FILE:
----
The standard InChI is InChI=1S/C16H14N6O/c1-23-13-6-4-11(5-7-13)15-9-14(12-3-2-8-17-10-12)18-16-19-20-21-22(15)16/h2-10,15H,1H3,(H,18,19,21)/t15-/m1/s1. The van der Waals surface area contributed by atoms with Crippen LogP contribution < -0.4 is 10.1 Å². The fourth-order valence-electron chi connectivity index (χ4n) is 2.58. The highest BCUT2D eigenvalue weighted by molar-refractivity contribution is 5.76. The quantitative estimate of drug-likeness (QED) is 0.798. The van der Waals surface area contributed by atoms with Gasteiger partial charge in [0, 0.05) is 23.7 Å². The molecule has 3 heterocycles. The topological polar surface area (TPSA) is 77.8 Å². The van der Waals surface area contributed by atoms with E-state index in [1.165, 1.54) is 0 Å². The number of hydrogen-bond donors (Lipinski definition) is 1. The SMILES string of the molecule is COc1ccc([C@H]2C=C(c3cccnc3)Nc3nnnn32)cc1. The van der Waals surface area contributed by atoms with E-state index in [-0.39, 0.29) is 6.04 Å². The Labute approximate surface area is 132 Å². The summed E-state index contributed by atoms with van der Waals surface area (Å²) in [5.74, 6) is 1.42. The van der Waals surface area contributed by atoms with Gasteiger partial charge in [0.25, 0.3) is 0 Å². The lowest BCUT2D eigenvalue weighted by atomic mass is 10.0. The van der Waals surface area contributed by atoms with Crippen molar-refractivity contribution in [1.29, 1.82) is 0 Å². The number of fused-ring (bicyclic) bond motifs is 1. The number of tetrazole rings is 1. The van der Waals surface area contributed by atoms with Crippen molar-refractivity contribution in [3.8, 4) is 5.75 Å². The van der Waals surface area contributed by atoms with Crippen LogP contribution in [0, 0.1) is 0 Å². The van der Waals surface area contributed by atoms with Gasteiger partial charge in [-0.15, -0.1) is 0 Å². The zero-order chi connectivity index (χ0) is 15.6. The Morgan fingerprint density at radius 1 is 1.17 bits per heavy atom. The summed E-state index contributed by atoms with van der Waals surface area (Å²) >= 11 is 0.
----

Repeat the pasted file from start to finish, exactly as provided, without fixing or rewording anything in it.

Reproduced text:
The standard InChI is InChI=1S/C16H14N6O/c1-23-13-6-4-11(5-7-13)15-9-14(12-3-2-8-17-10-12)18-16-19-20-21-22(15)16/h2-10,15H,1H3,(H,18,19,21)/t15-/m1/s1. The van der Waals surface area contributed by atoms with Crippen LogP contribution < -0.4 is 10.1 Å². The fourth-order valence-electron chi connectivity index (χ4n) is 2.58. The highest BCUT2D eigenvalue weighted by molar-refractivity contribution is 5.76. The quantitative estimate of drug-likeness (QED) is 0.798. The van der Waals surface area contributed by atoms with Gasteiger partial charge in [0, 0.05) is 23.7 Å². The molecule has 3 heterocycles. The topological polar surface area (TPSA) is 77.8 Å². The van der Waals surface area contributed by atoms with E-state index in [1.165, 1.54) is 0 Å². The number of hydrogen-bond donors (Lipinski definition) is 1. The SMILES string of the molecule is COc1ccc([C@H]2C=C(c3cccnc3)Nc3nnnn32)cc1. The van der Waals surface area contributed by atoms with E-state index in [-0.39, 0.29) is 6.04 Å². The Labute approximate surface area is 132 Å². The summed E-state index contributed by atoms with van der Waals surface area (Å²) in [5.74, 6) is 1.42. The van der Waals surface area contributed by atoms with Gasteiger partial charge in [0.25, 0.3) is 0 Å². The lowest BCUT2D eigenvalue weighted by atomic mass is 10.0. The van der Waals surface area contributed by atoms with Crippen molar-refractivity contribution in [1.29, 1.82) is 0 Å². The number of fused-ring (bicyclic) bond motifs is 1. The number of tetrazole rings is 1. The van der Waals surface area contributed by atoms with Crippen molar-refractivity contribution in [3.8, 4) is 5.75 Å². The van der Waals surface area contributed by atoms with Crippen LogP contribution in [0, 0.1) is 0 Å². The van der Waals surface area contributed by atoms with Gasteiger partial charge in [-0.15, -0.1) is 0 Å². The zero-order chi connectivity index (χ0) is 15.6. The Morgan fingerprint density at radius 1 is 1.17 bits per heavy atom. The summed E-state index contributed by atoms with van der Waals surface area (Å²) >= 11 is 0.